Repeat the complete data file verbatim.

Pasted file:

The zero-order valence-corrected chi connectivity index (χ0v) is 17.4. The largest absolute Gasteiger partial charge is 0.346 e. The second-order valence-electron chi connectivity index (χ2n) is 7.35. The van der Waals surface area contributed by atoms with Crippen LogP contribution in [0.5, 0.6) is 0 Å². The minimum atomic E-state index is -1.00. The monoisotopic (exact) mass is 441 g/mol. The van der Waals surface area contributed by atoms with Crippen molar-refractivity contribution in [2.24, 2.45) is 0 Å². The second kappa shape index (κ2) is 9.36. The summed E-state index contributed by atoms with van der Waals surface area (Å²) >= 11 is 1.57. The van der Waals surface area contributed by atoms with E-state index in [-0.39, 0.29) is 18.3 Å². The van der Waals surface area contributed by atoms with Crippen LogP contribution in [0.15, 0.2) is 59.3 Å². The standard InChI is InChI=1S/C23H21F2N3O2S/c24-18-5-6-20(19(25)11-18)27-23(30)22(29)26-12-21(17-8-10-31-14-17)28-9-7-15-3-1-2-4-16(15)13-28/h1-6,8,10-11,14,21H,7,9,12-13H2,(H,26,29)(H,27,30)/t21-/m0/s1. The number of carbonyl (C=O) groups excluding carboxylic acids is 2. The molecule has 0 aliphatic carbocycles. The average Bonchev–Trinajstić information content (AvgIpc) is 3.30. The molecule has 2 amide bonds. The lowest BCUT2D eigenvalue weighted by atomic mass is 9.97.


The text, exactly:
The zero-order valence-corrected chi connectivity index (χ0v) is 17.4. The largest absolute Gasteiger partial charge is 0.346 e. The second-order valence-electron chi connectivity index (χ2n) is 7.35. The van der Waals surface area contributed by atoms with Crippen LogP contribution in [0.5, 0.6) is 0 Å². The minimum atomic E-state index is -1.00. The monoisotopic (exact) mass is 441 g/mol. The van der Waals surface area contributed by atoms with Crippen molar-refractivity contribution in [2.24, 2.45) is 0 Å². The second kappa shape index (κ2) is 9.36. The summed E-state index contributed by atoms with van der Waals surface area (Å²) >= 11 is 1.57. The van der Waals surface area contributed by atoms with E-state index in [-0.39, 0.29) is 18.3 Å². The van der Waals surface area contributed by atoms with Crippen LogP contribution in [0.15, 0.2) is 59.3 Å². The standard InChI is InChI=1S/C23H21F2N3O2S/c24-18-5-6-20(19(25)11-18)27-23(30)22(29)26-12-21(17-8-10-31-14-17)28-9-7-15-3-1-2-4-16(15)13-28/h1-6,8,10-11,14,21H,7,9,12-13H2,(H,26,29)(H,27,30)/t21-/m0/s1. The number of carbonyl (C=O) groups excluding carboxylic acids is 2. The molecule has 0 aliphatic carbocycles. The average Bonchev–Trinajstić information content (AvgIpc) is 3.30. The molecule has 2 amide bonds. The lowest BCUT2D eigenvalue weighted by atomic mass is 9.97.